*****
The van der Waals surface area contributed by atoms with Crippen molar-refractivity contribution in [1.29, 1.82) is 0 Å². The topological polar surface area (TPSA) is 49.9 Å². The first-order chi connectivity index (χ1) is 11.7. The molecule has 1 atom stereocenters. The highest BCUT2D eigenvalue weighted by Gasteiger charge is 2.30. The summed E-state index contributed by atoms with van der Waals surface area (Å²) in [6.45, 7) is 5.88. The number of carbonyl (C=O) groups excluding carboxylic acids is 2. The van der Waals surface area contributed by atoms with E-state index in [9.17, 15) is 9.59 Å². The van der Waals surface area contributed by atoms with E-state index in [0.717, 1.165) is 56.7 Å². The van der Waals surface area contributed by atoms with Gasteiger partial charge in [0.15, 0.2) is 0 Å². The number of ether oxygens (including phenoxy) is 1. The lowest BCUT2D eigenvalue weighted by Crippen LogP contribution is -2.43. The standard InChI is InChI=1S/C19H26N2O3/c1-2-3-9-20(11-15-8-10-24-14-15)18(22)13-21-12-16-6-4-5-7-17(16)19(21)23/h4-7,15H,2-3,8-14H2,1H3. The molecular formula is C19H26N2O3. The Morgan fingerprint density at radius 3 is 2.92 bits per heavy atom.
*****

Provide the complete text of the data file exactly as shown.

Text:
The van der Waals surface area contributed by atoms with Crippen molar-refractivity contribution in [1.29, 1.82) is 0 Å². The topological polar surface area (TPSA) is 49.9 Å². The first-order chi connectivity index (χ1) is 11.7. The molecule has 1 atom stereocenters. The highest BCUT2D eigenvalue weighted by Gasteiger charge is 2.30. The summed E-state index contributed by atoms with van der Waals surface area (Å²) in [6.45, 7) is 5.88. The number of carbonyl (C=O) groups excluding carboxylic acids is 2. The van der Waals surface area contributed by atoms with E-state index in [9.17, 15) is 9.59 Å². The van der Waals surface area contributed by atoms with E-state index in [0.717, 1.165) is 56.7 Å². The van der Waals surface area contributed by atoms with Gasteiger partial charge in [0.15, 0.2) is 0 Å². The number of ether oxygens (including phenoxy) is 1. The lowest BCUT2D eigenvalue weighted by Crippen LogP contribution is -2.43. The standard InChI is InChI=1S/C19H26N2O3/c1-2-3-9-20(11-15-8-10-24-14-15)18(22)13-21-12-16-6-4-5-7-17(16)19(21)23/h4-7,15H,2-3,8-14H2,1H3. The molecular formula is C19H26N2O3. The Morgan fingerprint density at radius 3 is 2.92 bits per heavy atom.